Gov. Ivey awards nearly $2.5 million to assist domestic violence victims in 17 counties

MONTGOMERY – Gov. Kay Ivey has awarded grants totaling nearly $2.5 million to support agencies that serve domestic violence victims in 17 counties in north and central Alabama.

“These agencies provide professional assistance and services that are indispensable for victims and their families,” Gov. Ivey said. “They offer victims a safe haven while also striving to restore hope and break the cycle of violence. I commend the staff members of each agency for their compassionate care of victims.”

YWCA Central Alabama has received two grants totaling $742,476 for services including a confidential emergency shelter and a 24-hour crisis hotline in Blount, Jefferson and St. Clair counties.

SafeHouse of Shelby County Inc. will use two grants totaling $532,231 to provide comprehensive services to domestic violence victims in Shelby, Coosa and Clay counties.

2nd Chance Inc. has received two grants totaling $386,319 to provide safe shelter and supportive services for domestic and sexual violence victims in Calhoun, Cleburne, Etowah and Talladega counties.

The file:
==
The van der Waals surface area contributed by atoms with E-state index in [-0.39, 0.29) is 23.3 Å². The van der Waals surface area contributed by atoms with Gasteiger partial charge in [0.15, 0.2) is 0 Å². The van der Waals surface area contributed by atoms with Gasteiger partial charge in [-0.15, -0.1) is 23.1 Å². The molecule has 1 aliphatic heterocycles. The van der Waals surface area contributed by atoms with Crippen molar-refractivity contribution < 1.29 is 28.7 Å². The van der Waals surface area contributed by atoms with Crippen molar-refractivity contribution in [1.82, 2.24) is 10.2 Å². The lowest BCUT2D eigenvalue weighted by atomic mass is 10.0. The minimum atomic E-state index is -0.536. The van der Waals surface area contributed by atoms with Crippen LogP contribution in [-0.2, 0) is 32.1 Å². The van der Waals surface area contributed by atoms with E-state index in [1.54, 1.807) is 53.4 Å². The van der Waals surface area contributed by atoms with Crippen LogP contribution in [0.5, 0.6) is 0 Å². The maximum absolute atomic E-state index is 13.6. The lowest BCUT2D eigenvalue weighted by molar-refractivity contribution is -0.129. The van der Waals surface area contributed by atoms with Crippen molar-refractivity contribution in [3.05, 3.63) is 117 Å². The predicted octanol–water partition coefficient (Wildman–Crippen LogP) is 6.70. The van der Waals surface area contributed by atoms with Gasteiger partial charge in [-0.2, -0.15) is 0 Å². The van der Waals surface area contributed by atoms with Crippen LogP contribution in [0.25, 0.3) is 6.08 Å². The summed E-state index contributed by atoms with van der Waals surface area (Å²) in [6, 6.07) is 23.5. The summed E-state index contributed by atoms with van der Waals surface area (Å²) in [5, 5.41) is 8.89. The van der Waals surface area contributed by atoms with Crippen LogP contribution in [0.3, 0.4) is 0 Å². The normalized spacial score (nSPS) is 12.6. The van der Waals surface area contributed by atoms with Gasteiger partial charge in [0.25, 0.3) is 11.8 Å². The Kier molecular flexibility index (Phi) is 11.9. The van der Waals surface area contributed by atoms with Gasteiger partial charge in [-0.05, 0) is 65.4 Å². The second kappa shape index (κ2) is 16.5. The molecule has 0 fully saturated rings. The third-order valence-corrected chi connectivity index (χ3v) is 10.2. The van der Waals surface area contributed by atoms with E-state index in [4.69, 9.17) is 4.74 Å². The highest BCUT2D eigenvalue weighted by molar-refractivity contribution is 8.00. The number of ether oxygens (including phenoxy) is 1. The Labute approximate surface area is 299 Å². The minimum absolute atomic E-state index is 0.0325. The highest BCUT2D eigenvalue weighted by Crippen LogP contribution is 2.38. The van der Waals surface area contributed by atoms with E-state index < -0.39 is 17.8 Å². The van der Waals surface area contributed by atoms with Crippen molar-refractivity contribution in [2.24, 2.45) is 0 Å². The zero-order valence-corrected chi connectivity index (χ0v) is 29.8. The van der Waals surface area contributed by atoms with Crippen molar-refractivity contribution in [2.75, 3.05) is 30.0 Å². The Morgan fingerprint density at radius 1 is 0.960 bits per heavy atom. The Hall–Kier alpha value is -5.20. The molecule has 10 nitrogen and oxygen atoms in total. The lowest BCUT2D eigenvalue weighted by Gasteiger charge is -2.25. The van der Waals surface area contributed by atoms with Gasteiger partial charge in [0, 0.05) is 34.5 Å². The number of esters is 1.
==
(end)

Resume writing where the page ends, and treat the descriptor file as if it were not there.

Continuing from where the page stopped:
Hispanic Interest Coalition of Alabama has received $98,579 to enhance and expand culturally specific prevention services for Hispanic victims of family, domestic and dating violence in Jefferson and Shelby counties.

Family Resource Center of Northwest Alabama Inc. will use $38,147 to help victims in Walker County recover and live free from abuse.

SAN Inc. (Turning Point) has received two grants totaling $247,757 to fund services including community education aimed at reducing domestic violence in Bibb, Fayette, Hale, Lamar, Pickens and Tuscaloosa counties.

King’s Home will use its $404,728 grant to support programs that help and benefit victims in Jefferson and Shelby counties including King’s Home Stables, King’s Home Garden, King’s Home Pottery and King’s Home thrift stores.

The Alabama Department of Economic and Community Affairs is administering these grants from funds provided by the U.S. Department of Justice.

“Domestic violence has a destructive impact on families and is a public health concern for communities,” ADECA Director Kenneth Boswell said. “ADECA joins Gov. Ivey in supporting the efforts of these nonprofit organizations that are aimed at healing and prevention.”

ADECA administers a wide range of programs that support law enforcement, victim programs, economic development, water resource management, energy conservation and recreation.


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